There are a few limitations, as well as a few things to keep in mind when 3d printing an object. If you've printed before, or have a good knowledge of how it works then you can probably skip these notes and move on to the mechanics of the watch. Otherwise, it is important to know how to make an object ready for printing and the options available. Types of Printers
There are two main different types of 3d printers; FDM (Fused Deposition Modelling) and STL (Stereolithography). These names sound overly complicated, but they're basically; Melted plastic printed in lines, and liquid resin solidified by a laser. As you can imagine, lasers are far more accurate than a nozzle head extruding plastic, so Stereolithography printers are far better, and as a result, far more expensive. These are generally professional standard, so for home printing then you'd want a FDM, like the MakerBot Replicator 2
. However, if you really really want an STL, MIT researchers have developed a small relatively cheap one called the Form 1
. Now when I say relatively cheap, it is still about twice the price of the MakerBot, and with a smaller print bed, so keep that in mind if you're picking your own printer. 3D Printing Companies and Materials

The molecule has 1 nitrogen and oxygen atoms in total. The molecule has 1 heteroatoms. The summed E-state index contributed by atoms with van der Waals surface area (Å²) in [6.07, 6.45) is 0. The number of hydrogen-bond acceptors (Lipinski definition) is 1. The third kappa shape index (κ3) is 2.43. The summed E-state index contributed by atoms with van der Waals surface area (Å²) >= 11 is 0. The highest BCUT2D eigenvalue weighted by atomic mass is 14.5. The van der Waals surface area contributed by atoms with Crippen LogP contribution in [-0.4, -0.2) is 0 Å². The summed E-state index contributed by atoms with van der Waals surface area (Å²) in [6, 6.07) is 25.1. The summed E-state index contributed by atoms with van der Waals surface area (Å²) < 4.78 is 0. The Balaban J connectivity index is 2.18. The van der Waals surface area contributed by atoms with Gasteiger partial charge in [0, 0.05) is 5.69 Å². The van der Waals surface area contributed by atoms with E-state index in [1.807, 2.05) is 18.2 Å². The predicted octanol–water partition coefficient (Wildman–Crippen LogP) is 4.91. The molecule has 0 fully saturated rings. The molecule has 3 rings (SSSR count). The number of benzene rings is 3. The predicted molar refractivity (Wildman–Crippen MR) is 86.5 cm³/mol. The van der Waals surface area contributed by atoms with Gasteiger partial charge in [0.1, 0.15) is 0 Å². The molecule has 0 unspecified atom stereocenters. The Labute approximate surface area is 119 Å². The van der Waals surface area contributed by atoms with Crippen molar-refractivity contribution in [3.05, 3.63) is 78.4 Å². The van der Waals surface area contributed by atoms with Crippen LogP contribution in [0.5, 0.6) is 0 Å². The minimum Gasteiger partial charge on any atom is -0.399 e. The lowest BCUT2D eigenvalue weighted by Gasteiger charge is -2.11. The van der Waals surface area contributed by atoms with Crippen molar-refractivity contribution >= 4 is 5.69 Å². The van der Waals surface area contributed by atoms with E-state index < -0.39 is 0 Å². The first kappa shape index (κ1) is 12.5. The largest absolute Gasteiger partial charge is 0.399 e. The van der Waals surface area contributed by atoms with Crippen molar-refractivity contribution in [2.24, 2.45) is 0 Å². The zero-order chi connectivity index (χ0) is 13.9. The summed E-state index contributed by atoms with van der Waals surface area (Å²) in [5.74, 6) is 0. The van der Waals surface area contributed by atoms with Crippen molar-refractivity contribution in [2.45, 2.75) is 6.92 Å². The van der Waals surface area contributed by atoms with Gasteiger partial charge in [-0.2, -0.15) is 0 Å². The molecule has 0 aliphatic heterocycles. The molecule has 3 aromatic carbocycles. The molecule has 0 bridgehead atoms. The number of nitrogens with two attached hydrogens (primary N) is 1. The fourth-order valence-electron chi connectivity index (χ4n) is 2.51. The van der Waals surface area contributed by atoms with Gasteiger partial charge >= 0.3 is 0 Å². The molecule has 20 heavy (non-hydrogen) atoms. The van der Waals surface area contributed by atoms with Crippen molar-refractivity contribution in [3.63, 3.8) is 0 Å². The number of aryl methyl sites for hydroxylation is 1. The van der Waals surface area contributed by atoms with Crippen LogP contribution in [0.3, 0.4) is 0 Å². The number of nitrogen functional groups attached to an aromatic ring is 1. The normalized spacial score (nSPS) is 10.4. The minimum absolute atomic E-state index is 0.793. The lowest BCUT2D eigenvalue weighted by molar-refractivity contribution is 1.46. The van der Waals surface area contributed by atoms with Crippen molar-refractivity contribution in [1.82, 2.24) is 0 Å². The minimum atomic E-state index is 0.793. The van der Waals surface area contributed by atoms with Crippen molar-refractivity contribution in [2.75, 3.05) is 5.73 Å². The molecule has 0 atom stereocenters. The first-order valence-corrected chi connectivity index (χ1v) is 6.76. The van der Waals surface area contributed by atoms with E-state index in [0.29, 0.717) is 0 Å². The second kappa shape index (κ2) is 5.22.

Never fear however, there are plenty of online options for ordering 3d prints of your own designs (And even sites where you can download other peoples creations for 3d printing, like Thingiverse
). Companies like Shapeways
offer a range of materials that you can print your designs in too, which gives you much more control over the final look than printing something from home. It is important to note the specifications of the material
you want to use though. Due to the nature of 3d printing, every material will have a minimum thickness and minimum detail it can print. Always check for the limitations before designing something in that material or you may lose important detail. With something as small as our pocket watch, we need as much detail to be kept as possible, so the High Detail Stainless Steel